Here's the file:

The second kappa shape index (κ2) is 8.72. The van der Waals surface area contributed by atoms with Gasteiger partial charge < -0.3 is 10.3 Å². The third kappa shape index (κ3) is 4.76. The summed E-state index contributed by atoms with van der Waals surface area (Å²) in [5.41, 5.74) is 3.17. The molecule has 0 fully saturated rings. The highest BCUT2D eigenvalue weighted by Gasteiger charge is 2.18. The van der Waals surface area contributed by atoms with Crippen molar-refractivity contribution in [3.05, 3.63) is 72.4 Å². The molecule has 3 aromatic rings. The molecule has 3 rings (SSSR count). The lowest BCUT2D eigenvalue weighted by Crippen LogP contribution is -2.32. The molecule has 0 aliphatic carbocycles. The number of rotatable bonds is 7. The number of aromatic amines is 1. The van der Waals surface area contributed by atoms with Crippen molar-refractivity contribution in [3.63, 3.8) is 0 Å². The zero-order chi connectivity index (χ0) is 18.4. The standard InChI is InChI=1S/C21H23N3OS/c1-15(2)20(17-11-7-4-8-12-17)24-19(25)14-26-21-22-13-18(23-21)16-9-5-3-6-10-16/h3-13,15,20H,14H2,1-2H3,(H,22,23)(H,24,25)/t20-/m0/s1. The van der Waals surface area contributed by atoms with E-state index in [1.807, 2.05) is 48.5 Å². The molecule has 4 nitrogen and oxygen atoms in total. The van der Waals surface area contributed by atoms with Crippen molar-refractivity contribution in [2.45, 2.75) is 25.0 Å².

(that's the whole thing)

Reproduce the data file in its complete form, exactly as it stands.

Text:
The second kappa shape index (κ2) is 8.72. The van der Waals surface area contributed by atoms with Gasteiger partial charge < -0.3 is 10.3 Å². The third kappa shape index (κ3) is 4.76. The summed E-state index contributed by atoms with van der Waals surface area (Å²) in [5.41, 5.74) is 3.17. The molecule has 0 fully saturated rings. The highest BCUT2D eigenvalue weighted by Gasteiger charge is 2.18. The van der Waals surface area contributed by atoms with Crippen molar-refractivity contribution in [3.05, 3.63) is 72.4 Å². The molecule has 3 aromatic rings. The molecule has 3 rings (SSSR count). The lowest BCUT2D eigenvalue weighted by Crippen LogP contribution is -2.32. The molecule has 0 aliphatic carbocycles. The number of rotatable bonds is 7. The number of aromatic amines is 1. The van der Waals surface area contributed by atoms with Crippen molar-refractivity contribution in [3.63, 3.8) is 0 Å². The zero-order chi connectivity index (χ0) is 18.4. The standard InChI is InChI=1S/C21H23N3OS/c1-15(2)20(17-11-7-4-8-12-17)24-19(25)14-26-21-22-13-18(23-21)16-9-5-3-6-10-16/h3-13,15,20H,14H2,1-2H3,(H,22,23)(H,24,25)/t20-/m0/s1. The van der Waals surface area contributed by atoms with E-state index in [1.807, 2.05) is 48.5 Å². The molecule has 4 nitrogen and oxygen atoms in total. The van der Waals surface area contributed by atoms with Crippen molar-refractivity contribution in [2.45, 2.75) is 25.0 Å².